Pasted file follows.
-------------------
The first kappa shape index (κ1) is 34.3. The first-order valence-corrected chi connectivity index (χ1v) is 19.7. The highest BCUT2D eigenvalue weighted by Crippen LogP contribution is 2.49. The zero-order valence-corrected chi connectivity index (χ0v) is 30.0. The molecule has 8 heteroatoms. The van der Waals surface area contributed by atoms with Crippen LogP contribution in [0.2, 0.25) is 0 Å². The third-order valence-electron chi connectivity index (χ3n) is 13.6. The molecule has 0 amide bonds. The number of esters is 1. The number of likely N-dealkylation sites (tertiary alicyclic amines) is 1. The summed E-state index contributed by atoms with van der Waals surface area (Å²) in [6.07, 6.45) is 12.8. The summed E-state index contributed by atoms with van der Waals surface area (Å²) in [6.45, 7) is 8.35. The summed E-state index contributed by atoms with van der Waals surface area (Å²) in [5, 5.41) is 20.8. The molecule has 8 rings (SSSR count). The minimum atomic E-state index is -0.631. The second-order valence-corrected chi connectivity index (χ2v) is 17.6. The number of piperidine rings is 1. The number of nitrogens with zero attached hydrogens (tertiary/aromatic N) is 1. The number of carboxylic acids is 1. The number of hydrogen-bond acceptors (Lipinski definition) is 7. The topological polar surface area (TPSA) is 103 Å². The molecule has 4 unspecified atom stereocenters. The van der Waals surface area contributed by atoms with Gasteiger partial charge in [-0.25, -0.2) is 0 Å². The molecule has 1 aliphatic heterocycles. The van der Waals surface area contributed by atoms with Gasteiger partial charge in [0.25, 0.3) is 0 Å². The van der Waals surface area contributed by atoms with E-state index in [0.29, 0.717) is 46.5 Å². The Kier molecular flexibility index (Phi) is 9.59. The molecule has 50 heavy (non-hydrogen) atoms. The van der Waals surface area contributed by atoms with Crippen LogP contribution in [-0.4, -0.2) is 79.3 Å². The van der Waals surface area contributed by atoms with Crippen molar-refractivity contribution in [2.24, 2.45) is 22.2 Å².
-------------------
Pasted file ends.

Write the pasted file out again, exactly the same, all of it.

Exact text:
The first kappa shape index (κ1) is 34.3. The first-order valence-corrected chi connectivity index (χ1v) is 19.7. The highest BCUT2D eigenvalue weighted by Crippen LogP contribution is 2.49. The zero-order valence-corrected chi connectivity index (χ0v) is 30.0. The molecule has 8 heteroatoms. The van der Waals surface area contributed by atoms with Crippen LogP contribution in [0.2, 0.25) is 0 Å². The third-order valence-electron chi connectivity index (χ3n) is 13.6. The molecule has 0 amide bonds. The number of esters is 1. The number of likely N-dealkylation sites (tertiary alicyclic amines) is 1. The summed E-state index contributed by atoms with van der Waals surface area (Å²) in [6.07, 6.45) is 12.8. The summed E-state index contributed by atoms with van der Waals surface area (Å²) in [6.45, 7) is 8.35. The summed E-state index contributed by atoms with van der Waals surface area (Å²) in [5, 5.41) is 20.8. The molecule has 8 rings (SSSR count). The minimum atomic E-state index is -0.631. The second-order valence-corrected chi connectivity index (χ2v) is 17.6. The number of piperidine rings is 1. The number of nitrogens with zero attached hydrogens (tertiary/aromatic N) is 1. The number of carboxylic acids is 1. The number of hydrogen-bond acceptors (Lipinski definition) is 7. The topological polar surface area (TPSA) is 103 Å². The molecule has 4 unspecified atom stereocenters. The van der Waals surface area contributed by atoms with Gasteiger partial charge in [-0.25, -0.2) is 0 Å². The molecule has 1 aliphatic heterocycles. The van der Waals surface area contributed by atoms with Gasteiger partial charge in [0.25, 0.3) is 0 Å². The van der Waals surface area contributed by atoms with E-state index in [0.29, 0.717) is 46.5 Å². The Kier molecular flexibility index (Phi) is 9.59. The molecule has 50 heavy (non-hydrogen) atoms. The van der Waals surface area contributed by atoms with Crippen LogP contribution in [-0.4, -0.2) is 79.3 Å². The van der Waals surface area contributed by atoms with Crippen molar-refractivity contribution in [2.24, 2.45) is 22.2 Å².